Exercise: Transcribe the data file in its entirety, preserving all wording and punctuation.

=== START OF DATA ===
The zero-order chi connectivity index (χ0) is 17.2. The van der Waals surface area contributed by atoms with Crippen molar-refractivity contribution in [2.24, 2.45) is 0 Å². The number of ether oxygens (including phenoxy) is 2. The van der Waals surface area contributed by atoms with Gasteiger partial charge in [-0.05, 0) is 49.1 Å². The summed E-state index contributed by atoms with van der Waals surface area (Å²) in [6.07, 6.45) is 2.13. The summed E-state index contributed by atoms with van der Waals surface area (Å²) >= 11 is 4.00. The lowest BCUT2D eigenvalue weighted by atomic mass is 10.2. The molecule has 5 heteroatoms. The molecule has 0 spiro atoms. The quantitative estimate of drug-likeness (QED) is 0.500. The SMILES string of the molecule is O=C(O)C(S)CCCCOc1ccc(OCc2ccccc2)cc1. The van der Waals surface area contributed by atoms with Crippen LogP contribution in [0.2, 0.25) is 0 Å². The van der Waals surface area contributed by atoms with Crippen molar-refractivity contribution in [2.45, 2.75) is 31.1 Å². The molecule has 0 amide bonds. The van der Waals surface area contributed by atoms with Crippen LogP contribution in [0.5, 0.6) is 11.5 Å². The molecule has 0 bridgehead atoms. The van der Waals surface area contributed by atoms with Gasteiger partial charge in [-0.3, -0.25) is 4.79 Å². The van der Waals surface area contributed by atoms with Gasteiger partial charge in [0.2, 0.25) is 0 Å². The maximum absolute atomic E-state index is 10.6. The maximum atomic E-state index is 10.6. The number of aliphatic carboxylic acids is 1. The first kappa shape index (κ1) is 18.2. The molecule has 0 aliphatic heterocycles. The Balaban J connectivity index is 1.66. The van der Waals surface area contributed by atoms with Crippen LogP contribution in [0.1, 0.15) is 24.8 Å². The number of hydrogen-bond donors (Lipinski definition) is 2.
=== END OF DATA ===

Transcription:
The zero-order chi connectivity index (χ0) is 17.2. The van der Waals surface area contributed by atoms with Crippen molar-refractivity contribution in [2.24, 2.45) is 0 Å². The number of ether oxygens (including phenoxy) is 2. The van der Waals surface area contributed by atoms with Gasteiger partial charge in [-0.05, 0) is 49.1 Å². The summed E-state index contributed by atoms with van der Waals surface area (Å²) in [6.07, 6.45) is 2.13. The summed E-state index contributed by atoms with van der Waals surface area (Å²) >= 11 is 4.00. The lowest BCUT2D eigenvalue weighted by atomic mass is 10.2. The molecule has 5 heteroatoms. The molecule has 0 spiro atoms. The quantitative estimate of drug-likeness (QED) is 0.500. The SMILES string of the molecule is O=C(O)C(S)CCCCOc1ccc(OCc2ccccc2)cc1. The van der Waals surface area contributed by atoms with Crippen LogP contribution in [0.2, 0.25) is 0 Å². The van der Waals surface area contributed by atoms with Crippen molar-refractivity contribution in [2.45, 2.75) is 31.1 Å². The molecule has 0 amide bonds. The van der Waals surface area contributed by atoms with Crippen LogP contribution in [0.5, 0.6) is 11.5 Å². The molecule has 0 bridgehead atoms. The van der Waals surface area contributed by atoms with Gasteiger partial charge in [-0.3, -0.25) is 4.79 Å². The van der Waals surface area contributed by atoms with Gasteiger partial charge in [0.2, 0.25) is 0 Å². The maximum absolute atomic E-state index is 10.6. The maximum atomic E-state index is 10.6. The number of aliphatic carboxylic acids is 1. The first kappa shape index (κ1) is 18.2. The molecule has 0 aliphatic heterocycles. The Balaban J connectivity index is 1.66. The van der Waals surface area contributed by atoms with Crippen LogP contribution in [0.1, 0.15) is 24.8 Å². The number of hydrogen-bond donors (Lipinski definition) is 2.